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Multiuser quite important still: remote users on Windows PC:s

Multiuser quite important still: remote users on Windows PC:s

Posted Apr 15, 2009 3:53 UTC (Wed) by eru (subscriber, #2753)
In reply to: Solving the ext3 latency problem by mgb
Parent article: Solving the ext3 latency problem

The big company I'm working for actually has most of its interactive Linux users on multi-user servers: This is because everyone is "of course" supplied with a Windows PC, but Linux is preferred for software development for several products, so the developers access Linux servers with X11 emulator or VNC running on the PC. This also makes it easier to maintain a consistent development environment for the users. Some people do have Linux workstations, but these are a minority.

I don't know how typical this kind of use is, but I suspect it common in technology companies needing a Linux development environment for some users but not wanting or being able to go all the way to Linux desktops.


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Multiuser quite important still: remote users on Windows PC:s

Posted Apr 15, 2009 16:05 UTC (Wed) by chema (subscriber, #32636) [Link]

Same here.

Our development environment is a mixture of Windows desktop PCs (running some development tools + "corporate" applications) and Linux servers (providing: ssh + X11 fwd + http + samba + ...).

It used to be HP-UX/Solaris <-> Windows but we happily migrated to linux a year ago.

Multiuser quite important still: remote users on Windows PC:s

Posted Apr 15, 2009 20:18 UTC (Wed) by PhracturedBlue (subscriber, #4193) [Link]

Yes, but are you using EXT3 as the filesystem on those machines? In many (most?) multi-user systems, you're likely to have a big fileserver serving files via NFS or equivalent to various servers. I don't know if your company is set up that way, but I'd think it would be common for large corporations with many users.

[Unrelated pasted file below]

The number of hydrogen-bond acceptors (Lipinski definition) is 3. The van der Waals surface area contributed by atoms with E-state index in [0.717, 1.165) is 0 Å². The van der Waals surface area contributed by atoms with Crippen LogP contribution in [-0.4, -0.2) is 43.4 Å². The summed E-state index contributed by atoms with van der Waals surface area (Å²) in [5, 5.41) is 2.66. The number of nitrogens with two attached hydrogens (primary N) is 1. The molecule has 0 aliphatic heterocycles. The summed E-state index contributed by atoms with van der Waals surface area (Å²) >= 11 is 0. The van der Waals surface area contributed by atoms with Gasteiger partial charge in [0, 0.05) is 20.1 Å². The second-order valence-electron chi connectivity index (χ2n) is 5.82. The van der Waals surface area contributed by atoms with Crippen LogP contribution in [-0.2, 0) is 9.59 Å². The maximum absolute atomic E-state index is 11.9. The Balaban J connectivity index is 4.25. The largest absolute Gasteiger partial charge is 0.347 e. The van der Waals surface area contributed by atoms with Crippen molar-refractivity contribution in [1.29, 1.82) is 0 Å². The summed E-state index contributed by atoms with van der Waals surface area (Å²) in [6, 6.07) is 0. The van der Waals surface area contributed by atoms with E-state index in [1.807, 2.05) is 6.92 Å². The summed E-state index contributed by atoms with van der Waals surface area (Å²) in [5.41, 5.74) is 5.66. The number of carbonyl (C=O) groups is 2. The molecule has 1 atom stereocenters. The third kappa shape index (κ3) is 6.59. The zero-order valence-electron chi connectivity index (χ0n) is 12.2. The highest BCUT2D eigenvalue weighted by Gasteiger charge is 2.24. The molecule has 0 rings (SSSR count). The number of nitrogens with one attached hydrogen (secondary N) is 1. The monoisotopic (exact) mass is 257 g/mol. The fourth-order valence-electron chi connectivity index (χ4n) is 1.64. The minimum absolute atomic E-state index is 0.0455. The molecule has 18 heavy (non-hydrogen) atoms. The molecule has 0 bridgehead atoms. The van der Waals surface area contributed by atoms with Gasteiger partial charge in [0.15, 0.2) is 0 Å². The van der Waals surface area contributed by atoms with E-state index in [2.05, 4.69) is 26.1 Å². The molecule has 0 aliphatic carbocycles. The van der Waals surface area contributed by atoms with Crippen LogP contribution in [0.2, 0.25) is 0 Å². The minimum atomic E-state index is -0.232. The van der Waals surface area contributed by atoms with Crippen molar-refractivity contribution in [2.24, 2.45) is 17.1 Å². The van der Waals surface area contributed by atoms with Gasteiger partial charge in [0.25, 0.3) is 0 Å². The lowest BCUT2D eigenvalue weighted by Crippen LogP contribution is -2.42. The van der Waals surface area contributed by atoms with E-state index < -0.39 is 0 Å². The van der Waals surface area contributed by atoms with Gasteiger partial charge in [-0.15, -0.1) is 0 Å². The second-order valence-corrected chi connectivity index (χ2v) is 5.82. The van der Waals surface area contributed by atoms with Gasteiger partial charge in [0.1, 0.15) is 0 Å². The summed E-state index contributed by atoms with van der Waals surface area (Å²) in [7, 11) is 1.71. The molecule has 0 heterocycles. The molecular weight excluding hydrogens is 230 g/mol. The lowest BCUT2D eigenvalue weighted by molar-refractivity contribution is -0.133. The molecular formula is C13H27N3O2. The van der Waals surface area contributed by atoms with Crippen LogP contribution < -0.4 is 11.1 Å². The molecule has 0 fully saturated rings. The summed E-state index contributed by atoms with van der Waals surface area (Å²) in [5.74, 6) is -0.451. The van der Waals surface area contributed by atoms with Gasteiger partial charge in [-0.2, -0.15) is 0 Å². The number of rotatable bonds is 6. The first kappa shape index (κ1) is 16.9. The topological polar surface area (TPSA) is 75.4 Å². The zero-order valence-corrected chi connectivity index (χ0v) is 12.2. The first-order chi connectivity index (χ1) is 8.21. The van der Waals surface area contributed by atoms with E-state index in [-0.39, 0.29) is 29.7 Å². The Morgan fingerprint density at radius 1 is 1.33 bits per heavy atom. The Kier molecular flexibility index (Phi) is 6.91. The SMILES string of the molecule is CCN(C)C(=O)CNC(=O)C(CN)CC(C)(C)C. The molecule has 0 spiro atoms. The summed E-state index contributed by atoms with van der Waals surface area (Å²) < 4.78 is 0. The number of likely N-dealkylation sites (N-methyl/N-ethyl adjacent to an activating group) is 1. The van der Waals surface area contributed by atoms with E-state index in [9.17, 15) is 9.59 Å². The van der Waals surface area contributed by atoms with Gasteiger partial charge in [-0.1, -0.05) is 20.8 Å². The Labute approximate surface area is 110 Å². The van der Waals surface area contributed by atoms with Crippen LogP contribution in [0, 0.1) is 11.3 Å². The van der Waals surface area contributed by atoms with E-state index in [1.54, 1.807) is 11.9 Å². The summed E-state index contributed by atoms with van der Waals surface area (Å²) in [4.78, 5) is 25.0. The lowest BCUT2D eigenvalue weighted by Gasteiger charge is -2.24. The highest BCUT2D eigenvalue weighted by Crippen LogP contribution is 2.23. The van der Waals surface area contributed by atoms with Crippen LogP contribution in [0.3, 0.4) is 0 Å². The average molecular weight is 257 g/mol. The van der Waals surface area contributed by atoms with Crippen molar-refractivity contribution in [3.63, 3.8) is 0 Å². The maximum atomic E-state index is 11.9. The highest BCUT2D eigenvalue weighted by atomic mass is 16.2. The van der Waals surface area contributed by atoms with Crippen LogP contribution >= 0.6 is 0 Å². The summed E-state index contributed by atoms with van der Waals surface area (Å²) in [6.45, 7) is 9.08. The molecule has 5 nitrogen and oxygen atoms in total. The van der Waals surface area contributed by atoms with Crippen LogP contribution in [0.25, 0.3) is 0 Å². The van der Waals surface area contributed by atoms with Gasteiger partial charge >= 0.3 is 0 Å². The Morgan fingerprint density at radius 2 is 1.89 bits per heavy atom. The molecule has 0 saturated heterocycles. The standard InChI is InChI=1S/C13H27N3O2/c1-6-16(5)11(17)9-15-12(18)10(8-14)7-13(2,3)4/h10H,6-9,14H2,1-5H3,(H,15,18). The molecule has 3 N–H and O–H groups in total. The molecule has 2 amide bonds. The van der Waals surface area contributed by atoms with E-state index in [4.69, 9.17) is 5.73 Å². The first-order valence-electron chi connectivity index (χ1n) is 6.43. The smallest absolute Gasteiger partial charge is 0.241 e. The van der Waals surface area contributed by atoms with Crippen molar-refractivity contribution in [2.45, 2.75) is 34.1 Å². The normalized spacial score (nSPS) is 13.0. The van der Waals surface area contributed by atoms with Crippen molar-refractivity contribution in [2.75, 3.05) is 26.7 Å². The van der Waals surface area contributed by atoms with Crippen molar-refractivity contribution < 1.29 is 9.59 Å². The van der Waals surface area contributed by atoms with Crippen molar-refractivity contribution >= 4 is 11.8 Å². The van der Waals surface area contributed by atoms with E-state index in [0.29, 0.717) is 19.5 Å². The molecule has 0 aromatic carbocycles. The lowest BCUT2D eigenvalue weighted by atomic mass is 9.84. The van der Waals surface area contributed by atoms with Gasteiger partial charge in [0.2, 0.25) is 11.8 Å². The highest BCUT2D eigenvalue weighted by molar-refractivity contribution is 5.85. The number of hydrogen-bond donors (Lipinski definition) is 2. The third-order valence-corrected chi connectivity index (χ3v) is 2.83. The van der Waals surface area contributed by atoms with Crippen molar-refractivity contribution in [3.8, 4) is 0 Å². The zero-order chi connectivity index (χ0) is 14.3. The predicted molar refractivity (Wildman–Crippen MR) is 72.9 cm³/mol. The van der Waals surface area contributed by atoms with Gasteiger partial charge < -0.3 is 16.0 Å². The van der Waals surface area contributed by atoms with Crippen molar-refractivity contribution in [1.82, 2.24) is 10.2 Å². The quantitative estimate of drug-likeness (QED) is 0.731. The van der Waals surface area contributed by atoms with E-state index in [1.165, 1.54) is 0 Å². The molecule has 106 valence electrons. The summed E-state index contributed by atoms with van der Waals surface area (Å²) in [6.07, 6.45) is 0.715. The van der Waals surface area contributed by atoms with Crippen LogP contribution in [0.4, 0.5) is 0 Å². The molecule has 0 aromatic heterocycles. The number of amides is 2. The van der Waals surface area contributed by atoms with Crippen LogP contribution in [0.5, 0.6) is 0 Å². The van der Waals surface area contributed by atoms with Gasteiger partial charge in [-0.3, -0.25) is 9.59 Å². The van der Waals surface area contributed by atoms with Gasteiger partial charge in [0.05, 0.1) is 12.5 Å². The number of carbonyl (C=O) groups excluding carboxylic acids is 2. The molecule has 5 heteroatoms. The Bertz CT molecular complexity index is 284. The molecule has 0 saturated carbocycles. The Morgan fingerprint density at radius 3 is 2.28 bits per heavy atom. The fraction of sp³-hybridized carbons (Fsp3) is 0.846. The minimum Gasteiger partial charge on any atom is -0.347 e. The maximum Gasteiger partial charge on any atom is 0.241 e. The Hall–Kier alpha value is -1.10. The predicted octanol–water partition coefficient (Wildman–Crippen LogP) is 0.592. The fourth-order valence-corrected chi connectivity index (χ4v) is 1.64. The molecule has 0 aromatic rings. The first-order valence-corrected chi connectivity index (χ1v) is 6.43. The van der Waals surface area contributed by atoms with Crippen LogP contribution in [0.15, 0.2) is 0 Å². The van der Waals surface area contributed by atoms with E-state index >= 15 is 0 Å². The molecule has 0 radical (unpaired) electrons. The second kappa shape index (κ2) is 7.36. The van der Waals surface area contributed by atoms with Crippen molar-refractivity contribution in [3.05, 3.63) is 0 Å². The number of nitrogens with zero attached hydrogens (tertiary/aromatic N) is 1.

Multiuser quite important still: remote users on Windows PC:s

Posted Apr 15, 2009 20:29 UTC (Wed) by mgb (guest, #3226) [Link]

We used NFS like that back around '95 or '97 but it's way too slow for general use these days although there are undoubtedly still specialized applications where it's useful.

So yes, we use ext3 for mail servers and web servers etc. All of which are multi-remote-user.

Multiuser quite important still: remote users on Windows PC:s

Posted Apr 16, 2009 4:29 UTC (Thu) by eru (subscriber, #2753) [Link]

Yes, but are you using EXT3 as the filesystem on those machines? In many (most?) multi-user systems, you're likely to have a big fileserver serving files via NFS or equivalent to various servers.

Yes and no: The home directories of the users are normally mounted via NFS (the NFS servers are not always Linux: NetApps and and Solaris boxes are also used), but the Linux servers (usually RHEL) to which people log in use ext3. Because of the various local shared directories, multiuser issues in ext3 are still relevant.


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